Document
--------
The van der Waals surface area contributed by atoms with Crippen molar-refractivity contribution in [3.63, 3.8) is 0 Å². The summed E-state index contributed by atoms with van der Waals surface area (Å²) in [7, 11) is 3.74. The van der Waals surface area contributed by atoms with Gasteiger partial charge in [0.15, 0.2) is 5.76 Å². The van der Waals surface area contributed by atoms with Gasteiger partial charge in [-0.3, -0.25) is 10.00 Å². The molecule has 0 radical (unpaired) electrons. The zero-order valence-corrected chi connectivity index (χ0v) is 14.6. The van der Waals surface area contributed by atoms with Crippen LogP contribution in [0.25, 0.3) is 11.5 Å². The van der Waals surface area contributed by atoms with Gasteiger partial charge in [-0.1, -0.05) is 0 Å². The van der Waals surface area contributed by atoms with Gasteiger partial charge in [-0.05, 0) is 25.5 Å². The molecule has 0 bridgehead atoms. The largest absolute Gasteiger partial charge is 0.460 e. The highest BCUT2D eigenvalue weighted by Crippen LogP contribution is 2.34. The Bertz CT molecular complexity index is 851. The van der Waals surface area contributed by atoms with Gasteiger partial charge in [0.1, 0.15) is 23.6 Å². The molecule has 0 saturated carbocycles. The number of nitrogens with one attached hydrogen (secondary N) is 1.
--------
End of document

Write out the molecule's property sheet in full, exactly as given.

The van der Waals surface area contributed by atoms with Crippen molar-refractivity contribution in [3.63, 3.8) is 0 Å². The summed E-state index contributed by atoms with van der Waals surface area (Å²) in [7, 11) is 3.74. The van der Waals surface area contributed by atoms with Gasteiger partial charge in [0.15, 0.2) is 5.76 Å². The van der Waals surface area contributed by atoms with Gasteiger partial charge in [-0.3, -0.25) is 10.00 Å². The molecule has 0 radical (unpaired) electrons. The zero-order valence-corrected chi connectivity index (χ0v) is 14.6. The van der Waals surface area contributed by atoms with Crippen LogP contribution in [0.25, 0.3) is 11.5 Å². The van der Waals surface area contributed by atoms with Gasteiger partial charge in [-0.1, -0.05) is 0 Å². The van der Waals surface area contributed by atoms with Gasteiger partial charge in [-0.05, 0) is 25.5 Å². The molecule has 0 bridgehead atoms. The largest absolute Gasteiger partial charge is 0.460 e. The highest BCUT2D eigenvalue weighted by Crippen LogP contribution is 2.34. The Bertz CT molecular complexity index is 851. The van der Waals surface area contributed by atoms with Gasteiger partial charge in [0.1, 0.15) is 23.6 Å². The molecule has 0 saturated carbocycles. The number of nitrogens with one attached hydrogen (secondary N) is 1.